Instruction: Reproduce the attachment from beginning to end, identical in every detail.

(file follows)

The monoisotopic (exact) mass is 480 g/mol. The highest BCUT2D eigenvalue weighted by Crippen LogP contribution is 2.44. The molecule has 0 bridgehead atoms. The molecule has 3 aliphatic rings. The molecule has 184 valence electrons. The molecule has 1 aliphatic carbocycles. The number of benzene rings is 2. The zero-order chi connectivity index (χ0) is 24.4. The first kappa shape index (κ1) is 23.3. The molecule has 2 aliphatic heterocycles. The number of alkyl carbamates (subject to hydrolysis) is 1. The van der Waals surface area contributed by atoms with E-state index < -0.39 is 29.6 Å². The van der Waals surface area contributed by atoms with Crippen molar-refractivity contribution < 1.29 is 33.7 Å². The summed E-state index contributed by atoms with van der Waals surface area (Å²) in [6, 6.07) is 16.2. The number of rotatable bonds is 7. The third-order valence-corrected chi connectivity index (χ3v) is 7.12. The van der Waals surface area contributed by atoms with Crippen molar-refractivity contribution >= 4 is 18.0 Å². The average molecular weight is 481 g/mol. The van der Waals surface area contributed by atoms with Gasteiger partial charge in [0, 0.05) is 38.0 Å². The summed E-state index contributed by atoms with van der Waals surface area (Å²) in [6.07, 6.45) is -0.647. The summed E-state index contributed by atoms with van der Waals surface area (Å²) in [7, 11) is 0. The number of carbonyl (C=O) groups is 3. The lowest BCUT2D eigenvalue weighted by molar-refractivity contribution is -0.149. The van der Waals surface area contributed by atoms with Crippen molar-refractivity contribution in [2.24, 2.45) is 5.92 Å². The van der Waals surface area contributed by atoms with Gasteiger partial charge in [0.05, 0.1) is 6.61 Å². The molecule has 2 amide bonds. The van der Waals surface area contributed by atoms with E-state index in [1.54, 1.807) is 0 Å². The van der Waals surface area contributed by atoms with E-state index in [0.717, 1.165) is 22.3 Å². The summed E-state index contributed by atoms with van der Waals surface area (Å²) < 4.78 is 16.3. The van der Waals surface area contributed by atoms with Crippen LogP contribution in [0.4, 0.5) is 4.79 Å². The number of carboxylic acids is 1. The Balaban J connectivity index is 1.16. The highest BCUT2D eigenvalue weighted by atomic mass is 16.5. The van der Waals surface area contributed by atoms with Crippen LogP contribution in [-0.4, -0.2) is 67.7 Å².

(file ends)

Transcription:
The monoisotopic (exact) mass is 480 g/mol. The highest BCUT2D eigenvalue weighted by Crippen LogP contribution is 2.44. The molecule has 0 bridgehead atoms. The molecule has 3 aliphatic rings. The molecule has 184 valence electrons. The molecule has 1 aliphatic carbocycles. The number of benzene rings is 2. The zero-order chi connectivity index (χ0) is 24.4. The first kappa shape index (κ1) is 23.3. The molecule has 2 aliphatic heterocycles. The number of alkyl carbamates (subject to hydrolysis) is 1. The van der Waals surface area contributed by atoms with E-state index < -0.39 is 29.6 Å². The van der Waals surface area contributed by atoms with Crippen molar-refractivity contribution < 1.29 is 33.7 Å². The summed E-state index contributed by atoms with van der Waals surface area (Å²) in [6, 6.07) is 16.2. The number of rotatable bonds is 7. The third-order valence-corrected chi connectivity index (χ3v) is 7.12. The van der Waals surface area contributed by atoms with Crippen molar-refractivity contribution >= 4 is 18.0 Å². The average molecular weight is 481 g/mol. The van der Waals surface area contributed by atoms with Gasteiger partial charge in [0, 0.05) is 38.0 Å². The summed E-state index contributed by atoms with van der Waals surface area (Å²) in [6.07, 6.45) is -0.647. The summed E-state index contributed by atoms with van der Waals surface area (Å²) in [7, 11) is 0. The number of carbonyl (C=O) groups is 3. The lowest BCUT2D eigenvalue weighted by molar-refractivity contribution is -0.149. The van der Waals surface area contributed by atoms with Crippen molar-refractivity contribution in [2.24, 2.45) is 5.92 Å². The van der Waals surface area contributed by atoms with Gasteiger partial charge in [0.05, 0.1) is 6.61 Å². The molecule has 2 amide bonds. The van der Waals surface area contributed by atoms with E-state index in [1.54, 1.807) is 0 Å². The van der Waals surface area contributed by atoms with E-state index in [0.717, 1.165) is 22.3 Å². The summed E-state index contributed by atoms with van der Waals surface area (Å²) < 4.78 is 16.3. The van der Waals surface area contributed by atoms with Crippen LogP contribution in [0.4, 0.5) is 4.79 Å². The number of carboxylic acids is 1. The Balaban J connectivity index is 1.16. The highest BCUT2D eigenvalue weighted by atomic mass is 16.5. The van der Waals surface area contributed by atoms with Crippen LogP contribution in [-0.4, -0.2) is 67.7 Å².